09 April 2007

Hard Cheese Halleluljah

The Very Understanding Girlfriend went away this weekend to Finland to see a good friend of hers that is now 8 months pregnant. They've been trying to catch up for some time and figured if they don't do it now her friend will be to busy in 4 weeks time (and probably for the next 18 years...). So while I sat here and basked in unseasonally warm weather she suffered through near freezing temperatures and wandered the streets in search of Bread Cheese, possibly Finland's biggest contribution to European culture after Lordi. I on the other hand had four days to occupy myself with debauchery and mischief.

Well, not exactly. In fact I sat in and read for most of the weekend, and it was great. I did manage to go out to a barbecue on Friday evening, and travel out to see my family on Sunday evening, but basically the rest of the weekend has been spent sitting on my backside reading, and I feel more relaxed than I have all year.

Best of the weekend so far has been "Alice in Sunderland" by Bryan Talbot, better known for his Luther Arkwright works. This massive graphic novel told in the first person by the author intertwines the history of the city of Sunderland and Lewis Carroll, and is quite simply one of the most stunningly woven and illustrated graphic novels I have read, a real treat and almost all true. If you ever need proof that the graphic novel can be art, entertainment and impart real knowledge and understanding, this is it.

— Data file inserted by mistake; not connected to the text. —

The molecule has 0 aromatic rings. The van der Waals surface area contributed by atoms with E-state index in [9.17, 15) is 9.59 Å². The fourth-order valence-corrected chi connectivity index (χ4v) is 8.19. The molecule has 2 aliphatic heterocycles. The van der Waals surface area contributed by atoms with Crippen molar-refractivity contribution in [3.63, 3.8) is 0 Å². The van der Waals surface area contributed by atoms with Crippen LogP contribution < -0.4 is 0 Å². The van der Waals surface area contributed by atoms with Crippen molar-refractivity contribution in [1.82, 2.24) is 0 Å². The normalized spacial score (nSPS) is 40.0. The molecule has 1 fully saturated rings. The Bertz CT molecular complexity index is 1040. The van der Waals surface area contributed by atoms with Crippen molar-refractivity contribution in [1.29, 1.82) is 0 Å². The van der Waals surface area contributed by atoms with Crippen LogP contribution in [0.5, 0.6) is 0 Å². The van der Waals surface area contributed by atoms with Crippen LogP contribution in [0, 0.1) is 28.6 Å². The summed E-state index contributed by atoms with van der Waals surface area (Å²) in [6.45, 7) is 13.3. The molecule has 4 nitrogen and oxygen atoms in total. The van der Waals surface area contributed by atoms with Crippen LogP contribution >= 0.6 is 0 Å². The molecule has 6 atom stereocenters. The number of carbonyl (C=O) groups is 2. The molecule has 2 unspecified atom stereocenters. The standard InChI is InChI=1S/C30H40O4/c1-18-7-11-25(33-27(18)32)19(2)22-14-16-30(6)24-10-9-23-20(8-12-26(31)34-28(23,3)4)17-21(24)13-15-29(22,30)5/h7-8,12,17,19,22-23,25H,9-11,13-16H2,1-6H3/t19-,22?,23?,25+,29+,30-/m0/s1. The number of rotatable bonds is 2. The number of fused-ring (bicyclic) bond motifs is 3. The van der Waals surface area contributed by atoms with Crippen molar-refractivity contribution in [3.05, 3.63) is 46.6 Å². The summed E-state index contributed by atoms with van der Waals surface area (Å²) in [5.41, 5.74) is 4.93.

Other books read this weekend include "House of Bush, House of Saud" by Craig Unger (the title really says it all), and Stephen Graubard's "The Presidents" which analyses the role of each of the 20th century's US presidents and assesses their role in transforming the position into a new autocratic monarchy. For a bit of lighter reading tonight we have "Pirates of the Caribbean" by Tariq Ali, focusing on a series of interviews he conducted with Hugo Chavez.

Why the sudden return to my heartfelt political roots this weekend, well to be honest most of the books I have been reading lately have been popular economics/web 2.0 bibles on long-haul flights, and I been becoming overwhelmed by the rampant capitalism. The last flight back from San Francisco was occupied by "Wikinomics" by Don Tapscott. Getting other people to do your work for you for free and making money from it is the secret sauce of Web 2.0 apparently; I thought "The Long Tail" was the secret sauce, as argued by Chris Anderson, but obviously that is so 2004. If you take a look at my bookshelf there is a serious disconnect between the plethora of webinomics books (Freidmans' "The World is Flat", Barabasi's "Linked", even Kevin Kelly's 1998 precursor to them all "New Rules for the New Economy") all bought for light reading on a flight, and the far less uplifting world-is-going-to-hades-in-a-handbasket genre as illustrated by Lester Brown's "Plan B 2.0", Heinberg's work on peak oil "The Party's Over", and the one that started it all off for me, Richard Douthwaite's "Growth Illusion".

I sometimes feel that working snuggled in the bosom of the Web 2.0 world is way too comfortable and makes it very easy to loose track of the things that really mater in life. The challenge for me is to find a way to actively reconnect with these parts of my life that in theory matter so much to me. It's easy to sit in a house with solar panels and organic paint and feel like you are doing your bit, but to be honest all that is just too passive - all I've really been doing is trying not to make things worse, when what I should be doing is trying to make things better.

While I know that the answer to this dilemma is not going to come from a book, the weekend has been exactly what I needed to get my mind back in gear and start to look for proper answers.

Oh, and read "Alice in Sunderland", you really won't regret it.

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